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Anaheim Ducks general manager Bob Murray didn’t like the way his team played against particular squads. He felt Anaheim needed to get more mobile. A little more skilled and add a different element. He didn’t opt for wholesale changes, but instead added components to his blueline on trade deadline day that he thought would do this.
Say hey to Simon Despres and ciao to Ben ‘The Reverend’ Lovejoy. Say adios to Eric Brewer and ‘oh hi’ to Korbinian Holzer. And of course, he made a deal for James Wisniewksi.
“As the season unfolded there were certain patterns of us having struggled against certain teams, and we started a while back to say, ‘OK, we have to address different styles of teams’ there’s different styles within our conference,” Murray said. “Hopefully we’re capable now of competing against most of the teams in our conference.”
The timing of Murray’s comments is quite interesting. The Ducks came from behind to beat the Los Angeles Kings 4-2 Friday. Anaheim is 14-4-5 in the Pacific Division and 13-3-0 versus the Central Division. Granted, the Ducks’ plus-12 goal differential is pretty mediocre for a team vying for the top record in the NHL. The Minnesota Wild and Calgary Flames are actually better in this department.
The Ducks have scored 2.83 goals per-game and allowed 2.69 goal per-contest, which is not exactly a major differential at 0.14 per-contest. Does adding three new blueliners – plus forwards Jiri Sekac and Tomas Fleischmann earlier in the trading deadline period help? Maybe? According to NHL.com’s shot attempts percentage, close, the Ducks are at 50.04 percent, which is actually on the lower rung of the NHL. As for shot attempts differential, the Ducks are at plus-56, which ranks 17th in the league, per the NHL’s enhanced stats site.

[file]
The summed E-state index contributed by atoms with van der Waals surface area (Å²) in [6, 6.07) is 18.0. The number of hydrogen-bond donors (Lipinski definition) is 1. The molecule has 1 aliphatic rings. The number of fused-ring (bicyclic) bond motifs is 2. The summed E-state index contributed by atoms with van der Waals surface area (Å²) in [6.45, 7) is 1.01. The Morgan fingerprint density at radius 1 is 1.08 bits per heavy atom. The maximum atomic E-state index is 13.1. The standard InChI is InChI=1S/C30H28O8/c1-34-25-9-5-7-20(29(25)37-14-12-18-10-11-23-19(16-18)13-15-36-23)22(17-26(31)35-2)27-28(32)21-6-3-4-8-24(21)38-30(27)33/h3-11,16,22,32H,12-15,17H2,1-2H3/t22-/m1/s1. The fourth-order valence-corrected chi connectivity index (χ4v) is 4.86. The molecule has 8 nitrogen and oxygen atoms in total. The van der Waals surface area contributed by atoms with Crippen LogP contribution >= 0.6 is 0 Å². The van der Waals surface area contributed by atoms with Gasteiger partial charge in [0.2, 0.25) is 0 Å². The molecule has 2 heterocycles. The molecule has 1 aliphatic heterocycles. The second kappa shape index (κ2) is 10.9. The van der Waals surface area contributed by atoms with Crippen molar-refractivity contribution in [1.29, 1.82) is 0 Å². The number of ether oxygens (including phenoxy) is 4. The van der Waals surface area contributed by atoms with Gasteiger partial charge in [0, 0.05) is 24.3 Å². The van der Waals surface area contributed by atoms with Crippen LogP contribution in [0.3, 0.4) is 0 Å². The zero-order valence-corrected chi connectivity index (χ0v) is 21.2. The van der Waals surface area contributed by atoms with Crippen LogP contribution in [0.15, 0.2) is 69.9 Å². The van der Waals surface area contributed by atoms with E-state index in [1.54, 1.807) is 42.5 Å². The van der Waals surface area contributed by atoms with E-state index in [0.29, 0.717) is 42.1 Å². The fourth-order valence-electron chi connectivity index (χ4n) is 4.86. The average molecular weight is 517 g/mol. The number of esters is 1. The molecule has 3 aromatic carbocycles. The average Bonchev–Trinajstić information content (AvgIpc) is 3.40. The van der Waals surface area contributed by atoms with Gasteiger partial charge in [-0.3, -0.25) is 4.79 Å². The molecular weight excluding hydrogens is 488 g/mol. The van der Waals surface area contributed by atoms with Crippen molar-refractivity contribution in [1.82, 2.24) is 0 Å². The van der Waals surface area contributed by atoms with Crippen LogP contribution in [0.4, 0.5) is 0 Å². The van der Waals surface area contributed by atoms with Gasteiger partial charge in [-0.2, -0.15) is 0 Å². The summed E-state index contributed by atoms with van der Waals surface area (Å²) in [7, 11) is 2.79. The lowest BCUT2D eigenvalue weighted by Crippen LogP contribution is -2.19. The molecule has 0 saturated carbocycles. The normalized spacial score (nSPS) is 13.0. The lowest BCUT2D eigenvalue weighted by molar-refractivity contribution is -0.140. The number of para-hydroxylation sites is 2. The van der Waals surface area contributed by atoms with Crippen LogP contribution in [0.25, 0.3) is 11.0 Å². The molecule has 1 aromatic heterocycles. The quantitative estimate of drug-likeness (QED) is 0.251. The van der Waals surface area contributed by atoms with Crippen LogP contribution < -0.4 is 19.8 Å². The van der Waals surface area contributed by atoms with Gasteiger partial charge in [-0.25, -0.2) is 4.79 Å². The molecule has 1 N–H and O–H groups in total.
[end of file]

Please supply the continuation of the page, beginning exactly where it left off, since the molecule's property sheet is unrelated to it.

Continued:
“You go along and you build to compete and beat certain teams. LA is a prime candidate and things change and it’s cyclical and there’s different teams that evolve, and so I just didn’t feel we had enough skill and speed to compete against them all,” Murray said. “Now hopefully we have enough of each in different parts of our game that we can play different games that require different styles of games.”
Interestingly enough, Murray could mean more Eastern Conference squads, when he discusses such matters. Anaheim has a 13-10-2 record against the East. Meanwhile, for example, the Predators and Blues are at 16-7-2 and 18-6-2 respectively. The Canucks are 19-9-1 against the East.
Is this a reaction, in some ways, to how the Rangers came westward in January and obliterated the Ducks and the Kings? That would be odd considering how Anaheim won’t have to worry about the East teams until it potentially vanquishes the West. Maybe it’s because the Ducks have been outscored 8-3 overall by Chicago?
But the Ducks are 2-0-0 against the quick-footed Nashville Predators – the top team in the Western Conference. You can’t beat ‘em all.
Regardless of Murray’s spin, this was one true fact: “Bottom line is the Anaheim Ducks are better than we were five, six, seven days ago”
You could look at all the moves they made Monday as upgrades. For example, Lovejoy had fallen out of favor with Anaheim. Despres is a 23-year-old 2009 first round pick who could be in the mix with Anaheim for quite a few years. Why wouldn’t you make that trade?
“He has a chance to be a very solid top-four defenseman in the future,” Murray said of Despres.
Every move the Ducks make is looked at in relation to the Kings. It’s probably a distance/rivalry related thing.
Can Anaheim go toe-to-toe with the defending Stanley Cup champs in another playoff series? When you add all these moves to acquiring Ryan Kesler over the summer. The answer is yes. The empire is ready to be destroyed by the duckies.
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